Modernist Poetic Form
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CitationAlbright, Daniel. 2007. Modernist poetic form. In The Cambridge Companion to Twentieth-Century English Poetry, ed. N. Corcoran, 24-41. Cambridge: Cambridge Univ. Press.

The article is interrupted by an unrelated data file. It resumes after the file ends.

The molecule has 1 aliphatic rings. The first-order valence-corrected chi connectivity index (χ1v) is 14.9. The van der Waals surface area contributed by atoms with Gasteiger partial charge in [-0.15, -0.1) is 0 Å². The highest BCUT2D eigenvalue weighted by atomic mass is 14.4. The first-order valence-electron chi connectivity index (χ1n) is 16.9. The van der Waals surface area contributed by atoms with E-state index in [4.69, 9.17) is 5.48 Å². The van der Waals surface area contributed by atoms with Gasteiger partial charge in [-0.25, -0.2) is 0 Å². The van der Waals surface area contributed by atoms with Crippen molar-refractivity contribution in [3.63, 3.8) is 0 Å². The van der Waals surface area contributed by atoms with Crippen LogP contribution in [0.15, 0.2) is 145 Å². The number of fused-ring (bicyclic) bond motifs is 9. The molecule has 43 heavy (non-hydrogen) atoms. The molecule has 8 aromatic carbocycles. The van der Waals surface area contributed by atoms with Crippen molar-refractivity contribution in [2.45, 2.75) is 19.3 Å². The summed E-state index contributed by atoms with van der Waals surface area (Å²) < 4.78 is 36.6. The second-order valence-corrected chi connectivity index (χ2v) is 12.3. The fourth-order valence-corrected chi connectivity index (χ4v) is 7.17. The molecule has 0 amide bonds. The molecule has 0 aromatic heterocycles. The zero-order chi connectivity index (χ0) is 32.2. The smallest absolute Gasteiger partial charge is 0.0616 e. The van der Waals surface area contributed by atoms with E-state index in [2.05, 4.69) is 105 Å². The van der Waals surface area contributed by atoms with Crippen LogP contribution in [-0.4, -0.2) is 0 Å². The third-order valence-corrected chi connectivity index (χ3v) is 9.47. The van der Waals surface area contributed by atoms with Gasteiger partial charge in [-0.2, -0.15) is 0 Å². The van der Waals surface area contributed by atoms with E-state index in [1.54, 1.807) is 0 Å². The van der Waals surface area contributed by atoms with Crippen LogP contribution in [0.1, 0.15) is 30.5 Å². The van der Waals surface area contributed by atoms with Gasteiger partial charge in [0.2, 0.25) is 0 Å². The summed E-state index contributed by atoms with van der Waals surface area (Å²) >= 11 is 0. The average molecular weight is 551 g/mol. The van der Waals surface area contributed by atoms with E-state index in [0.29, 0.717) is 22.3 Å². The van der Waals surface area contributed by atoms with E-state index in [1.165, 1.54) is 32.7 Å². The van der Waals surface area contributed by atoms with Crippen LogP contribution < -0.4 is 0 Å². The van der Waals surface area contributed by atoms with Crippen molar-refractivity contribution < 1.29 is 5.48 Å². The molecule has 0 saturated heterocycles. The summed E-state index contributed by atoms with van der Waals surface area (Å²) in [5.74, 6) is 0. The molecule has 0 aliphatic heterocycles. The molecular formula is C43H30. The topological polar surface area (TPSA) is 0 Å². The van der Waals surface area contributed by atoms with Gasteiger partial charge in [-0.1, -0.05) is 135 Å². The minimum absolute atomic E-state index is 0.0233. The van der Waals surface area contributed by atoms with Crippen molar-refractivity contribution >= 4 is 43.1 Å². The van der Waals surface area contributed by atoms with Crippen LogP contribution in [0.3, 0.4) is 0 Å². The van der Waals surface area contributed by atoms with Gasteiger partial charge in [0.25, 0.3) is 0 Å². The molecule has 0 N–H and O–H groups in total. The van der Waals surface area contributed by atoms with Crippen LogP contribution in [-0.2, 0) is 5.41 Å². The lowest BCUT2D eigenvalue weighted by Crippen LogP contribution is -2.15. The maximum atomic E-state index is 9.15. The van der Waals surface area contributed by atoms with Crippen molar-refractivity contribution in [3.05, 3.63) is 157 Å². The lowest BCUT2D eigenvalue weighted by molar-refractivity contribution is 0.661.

AbstractIf Modernism implies experimentation with the limits of art, shocks and thrills beyond all previous bounds, then, in the matter of poetic form, the Victorians were more Modernist than the Modernists themselves. As inventors of new stanza forms, transgressors of prosodic boundaries and explorers of new sonorities of verse, the Victorians were unsurpassable - the Modernist poets began their careers in a world in which the Victorians had already broken all the rules and developed strange and idiosyncratic new rules. It might be good to start this review of Modernist poetic form with a catalogue of some of the formal innovations of the nineteenth century, and their relation to the aesthetics of Modernism. / Scrutiny of rhyme / Rhyme has always been a somewhat dubious attribute of English poetry, partly because classical Greek and Latin poetry did not use it. Around 1603 Samuel Daniel felt he had to publish A Defence of Ryme, because Campion and others had attacked it; and Milton began Paradise Lost (1674) with a note defending the rhymelessness of his epic: he called rhyme 'to all judicious ears, triveal, and of no true musical delight'. By the nineteenth century the propriety of rhyming was no longer an issue - the canon of rhymed poetry was obviously too magnificent to be dispensed with - but poets kept experimenting with aspects of rhyme.
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